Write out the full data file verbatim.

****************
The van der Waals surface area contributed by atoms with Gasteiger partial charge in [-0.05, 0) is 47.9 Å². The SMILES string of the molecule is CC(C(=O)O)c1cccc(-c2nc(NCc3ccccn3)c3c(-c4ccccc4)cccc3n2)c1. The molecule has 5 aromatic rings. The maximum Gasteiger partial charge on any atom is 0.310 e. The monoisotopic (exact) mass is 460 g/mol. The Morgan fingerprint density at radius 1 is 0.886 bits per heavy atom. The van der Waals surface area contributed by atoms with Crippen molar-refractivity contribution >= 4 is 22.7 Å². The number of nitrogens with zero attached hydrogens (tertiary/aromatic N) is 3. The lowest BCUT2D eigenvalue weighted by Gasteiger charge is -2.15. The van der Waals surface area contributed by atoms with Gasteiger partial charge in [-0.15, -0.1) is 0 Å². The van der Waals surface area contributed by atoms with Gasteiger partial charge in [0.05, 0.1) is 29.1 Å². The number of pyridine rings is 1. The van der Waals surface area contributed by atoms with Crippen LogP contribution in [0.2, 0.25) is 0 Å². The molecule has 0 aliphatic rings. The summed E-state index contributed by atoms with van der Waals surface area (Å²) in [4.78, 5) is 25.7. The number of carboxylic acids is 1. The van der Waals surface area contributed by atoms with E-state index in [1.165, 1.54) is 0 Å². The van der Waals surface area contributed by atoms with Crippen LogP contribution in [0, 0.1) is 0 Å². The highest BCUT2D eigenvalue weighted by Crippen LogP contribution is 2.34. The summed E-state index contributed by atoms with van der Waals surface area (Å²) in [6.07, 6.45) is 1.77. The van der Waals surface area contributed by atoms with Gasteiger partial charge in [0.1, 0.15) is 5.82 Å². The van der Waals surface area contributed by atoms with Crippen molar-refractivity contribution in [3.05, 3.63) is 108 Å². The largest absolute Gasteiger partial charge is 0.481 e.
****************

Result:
The van der Waals surface area contributed by atoms with Gasteiger partial charge in [-0.05, 0) is 47.9 Å². The SMILES string of the molecule is CC(C(=O)O)c1cccc(-c2nc(NCc3ccccn3)c3c(-c4ccccc4)cccc3n2)c1. The molecule has 5 aromatic rings. The maximum Gasteiger partial charge on any atom is 0.310 e. The monoisotopic (exact) mass is 460 g/mol. The Morgan fingerprint density at radius 1 is 0.886 bits per heavy atom. The van der Waals surface area contributed by atoms with Crippen molar-refractivity contribution >= 4 is 22.7 Å². The number of nitrogens with zero attached hydrogens (tertiary/aromatic N) is 3. The lowest BCUT2D eigenvalue weighted by Gasteiger charge is -2.15. The van der Waals surface area contributed by atoms with Gasteiger partial charge in [-0.15, -0.1) is 0 Å². The van der Waals surface area contributed by atoms with Gasteiger partial charge in [0.05, 0.1) is 29.1 Å². The number of pyridine rings is 1. The van der Waals surface area contributed by atoms with Crippen LogP contribution in [0.2, 0.25) is 0 Å². The molecule has 0 aliphatic rings. The summed E-state index contributed by atoms with van der Waals surface area (Å²) in [4.78, 5) is 25.7. The number of carboxylic acids is 1. The van der Waals surface area contributed by atoms with E-state index in [1.165, 1.54) is 0 Å². The van der Waals surface area contributed by atoms with Crippen LogP contribution in [0, 0.1) is 0 Å². The highest BCUT2D eigenvalue weighted by Crippen LogP contribution is 2.34. The summed E-state index contributed by atoms with van der Waals surface area (Å²) in [6.07, 6.45) is 1.77. The van der Waals surface area contributed by atoms with Gasteiger partial charge in [0.1, 0.15) is 5.82 Å². The van der Waals surface area contributed by atoms with Crippen molar-refractivity contribution in [3.05, 3.63) is 108 Å². The largest absolute Gasteiger partial charge is 0.481 e.